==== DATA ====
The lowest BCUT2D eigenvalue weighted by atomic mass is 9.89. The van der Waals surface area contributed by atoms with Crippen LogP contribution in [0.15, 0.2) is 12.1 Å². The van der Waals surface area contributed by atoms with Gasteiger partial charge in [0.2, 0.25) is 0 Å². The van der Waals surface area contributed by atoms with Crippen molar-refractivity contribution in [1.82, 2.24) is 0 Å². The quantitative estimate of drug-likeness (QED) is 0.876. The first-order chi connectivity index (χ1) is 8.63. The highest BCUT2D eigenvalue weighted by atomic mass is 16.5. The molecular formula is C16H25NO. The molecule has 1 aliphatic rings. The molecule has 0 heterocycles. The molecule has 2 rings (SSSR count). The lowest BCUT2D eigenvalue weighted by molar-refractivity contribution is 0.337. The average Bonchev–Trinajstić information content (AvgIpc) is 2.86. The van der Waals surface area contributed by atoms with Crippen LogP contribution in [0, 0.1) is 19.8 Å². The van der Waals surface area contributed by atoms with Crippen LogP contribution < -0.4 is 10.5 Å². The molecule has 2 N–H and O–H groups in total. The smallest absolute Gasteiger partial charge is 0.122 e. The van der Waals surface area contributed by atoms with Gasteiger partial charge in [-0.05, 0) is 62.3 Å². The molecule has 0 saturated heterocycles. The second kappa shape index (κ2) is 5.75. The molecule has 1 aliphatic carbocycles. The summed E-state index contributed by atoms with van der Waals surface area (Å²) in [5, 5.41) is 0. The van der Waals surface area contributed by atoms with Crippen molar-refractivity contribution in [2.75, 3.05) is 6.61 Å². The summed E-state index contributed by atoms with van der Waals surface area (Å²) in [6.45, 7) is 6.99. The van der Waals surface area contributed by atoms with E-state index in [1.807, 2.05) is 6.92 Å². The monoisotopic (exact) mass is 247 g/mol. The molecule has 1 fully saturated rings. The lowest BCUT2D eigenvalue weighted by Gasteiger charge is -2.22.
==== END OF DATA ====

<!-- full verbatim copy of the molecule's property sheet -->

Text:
The lowest BCUT2D eigenvalue weighted by atomic mass is 9.89. The van der Waals surface area contributed by atoms with Crippen LogP contribution in [0.15, 0.2) is 12.1 Å². The van der Waals surface area contributed by atoms with Gasteiger partial charge in [0.2, 0.25) is 0 Å². The van der Waals surface area contributed by atoms with Crippen molar-refractivity contribution in [1.82, 2.24) is 0 Å². The quantitative estimate of drug-likeness (QED) is 0.876. The first-order chi connectivity index (χ1) is 8.63. The highest BCUT2D eigenvalue weighted by atomic mass is 16.5. The molecular formula is C16H25NO. The molecule has 1 aliphatic rings. The molecule has 0 heterocycles. The molecule has 2 rings (SSSR count). The lowest BCUT2D eigenvalue weighted by molar-refractivity contribution is 0.337. The average Bonchev–Trinajstić information content (AvgIpc) is 2.86. The van der Waals surface area contributed by atoms with Crippen LogP contribution in [0, 0.1) is 19.8 Å². The van der Waals surface area contributed by atoms with Crippen LogP contribution < -0.4 is 10.5 Å². The molecule has 2 N–H and O–H groups in total. The smallest absolute Gasteiger partial charge is 0.122 e. The van der Waals surface area contributed by atoms with Gasteiger partial charge in [-0.05, 0) is 62.3 Å². The molecule has 0 saturated heterocycles. The second kappa shape index (κ2) is 5.75. The molecule has 1 aliphatic carbocycles. The summed E-state index contributed by atoms with van der Waals surface area (Å²) in [5, 5.41) is 0. The van der Waals surface area contributed by atoms with Crippen molar-refractivity contribution in [2.75, 3.05) is 6.61 Å². The summed E-state index contributed by atoms with van der Waals surface area (Å²) in [6.45, 7) is 6.99. The van der Waals surface area contributed by atoms with E-state index in [1.807, 2.05) is 6.92 Å². The monoisotopic (exact) mass is 247 g/mol. The molecule has 1 fully saturated rings. The lowest BCUT2D eigenvalue weighted by Gasteiger charge is -2.22.